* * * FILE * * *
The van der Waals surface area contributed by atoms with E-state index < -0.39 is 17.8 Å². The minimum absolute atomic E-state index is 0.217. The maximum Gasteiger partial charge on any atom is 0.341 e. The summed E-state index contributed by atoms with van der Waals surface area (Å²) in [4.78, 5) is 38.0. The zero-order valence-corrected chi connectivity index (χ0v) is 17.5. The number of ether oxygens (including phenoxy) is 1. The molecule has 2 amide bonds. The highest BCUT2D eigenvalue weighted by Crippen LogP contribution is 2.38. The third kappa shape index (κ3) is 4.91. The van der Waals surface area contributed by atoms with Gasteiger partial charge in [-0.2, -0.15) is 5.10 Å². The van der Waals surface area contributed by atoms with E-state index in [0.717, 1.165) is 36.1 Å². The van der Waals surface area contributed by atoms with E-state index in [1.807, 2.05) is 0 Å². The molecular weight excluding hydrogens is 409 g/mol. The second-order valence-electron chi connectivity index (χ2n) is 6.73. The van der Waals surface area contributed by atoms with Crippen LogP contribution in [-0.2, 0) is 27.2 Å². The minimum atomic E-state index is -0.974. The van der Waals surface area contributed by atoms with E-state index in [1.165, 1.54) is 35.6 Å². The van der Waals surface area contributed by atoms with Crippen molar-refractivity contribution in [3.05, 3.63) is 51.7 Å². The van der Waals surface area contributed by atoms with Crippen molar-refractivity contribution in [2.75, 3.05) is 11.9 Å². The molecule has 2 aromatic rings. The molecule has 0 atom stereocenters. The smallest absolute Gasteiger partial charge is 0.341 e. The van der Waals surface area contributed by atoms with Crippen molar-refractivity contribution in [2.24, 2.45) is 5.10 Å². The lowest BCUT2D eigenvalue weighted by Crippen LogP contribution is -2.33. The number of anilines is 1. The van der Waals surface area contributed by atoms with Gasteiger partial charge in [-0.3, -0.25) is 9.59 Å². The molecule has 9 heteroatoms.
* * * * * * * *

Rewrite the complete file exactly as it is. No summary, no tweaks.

The van der Waals surface area contributed by atoms with E-state index < -0.39 is 17.8 Å². The minimum absolute atomic E-state index is 0.217. The maximum Gasteiger partial charge on any atom is 0.341 e. The summed E-state index contributed by atoms with van der Waals surface area (Å²) in [4.78, 5) is 38.0. The zero-order valence-corrected chi connectivity index (χ0v) is 17.5. The number of ether oxygens (including phenoxy) is 1. The molecule has 2 amide bonds. The highest BCUT2D eigenvalue weighted by Crippen LogP contribution is 2.38. The third kappa shape index (κ3) is 4.91. The van der Waals surface area contributed by atoms with Gasteiger partial charge in [-0.2, -0.15) is 5.10 Å². The van der Waals surface area contributed by atoms with E-state index in [0.717, 1.165) is 36.1 Å². The van der Waals surface area contributed by atoms with E-state index in [1.807, 2.05) is 0 Å². The molecular weight excluding hydrogens is 409 g/mol. The second-order valence-electron chi connectivity index (χ2n) is 6.73. The van der Waals surface area contributed by atoms with Crippen LogP contribution in [-0.2, 0) is 27.2 Å². The minimum atomic E-state index is -0.974. The van der Waals surface area contributed by atoms with E-state index in [1.165, 1.54) is 35.6 Å². The van der Waals surface area contributed by atoms with Crippen molar-refractivity contribution in [3.05, 3.63) is 51.7 Å². The van der Waals surface area contributed by atoms with Crippen molar-refractivity contribution in [2.75, 3.05) is 11.9 Å². The molecule has 2 aromatic rings. The molecule has 0 atom stereocenters. The smallest absolute Gasteiger partial charge is 0.341 e. The van der Waals surface area contributed by atoms with Crippen molar-refractivity contribution in [2.24, 2.45) is 5.10 Å². The lowest BCUT2D eigenvalue weighted by Crippen LogP contribution is -2.33. The number of anilines is 1. The van der Waals surface area contributed by atoms with Gasteiger partial charge in [-0.3, -0.25) is 9.59 Å². The molecule has 9 heteroatoms.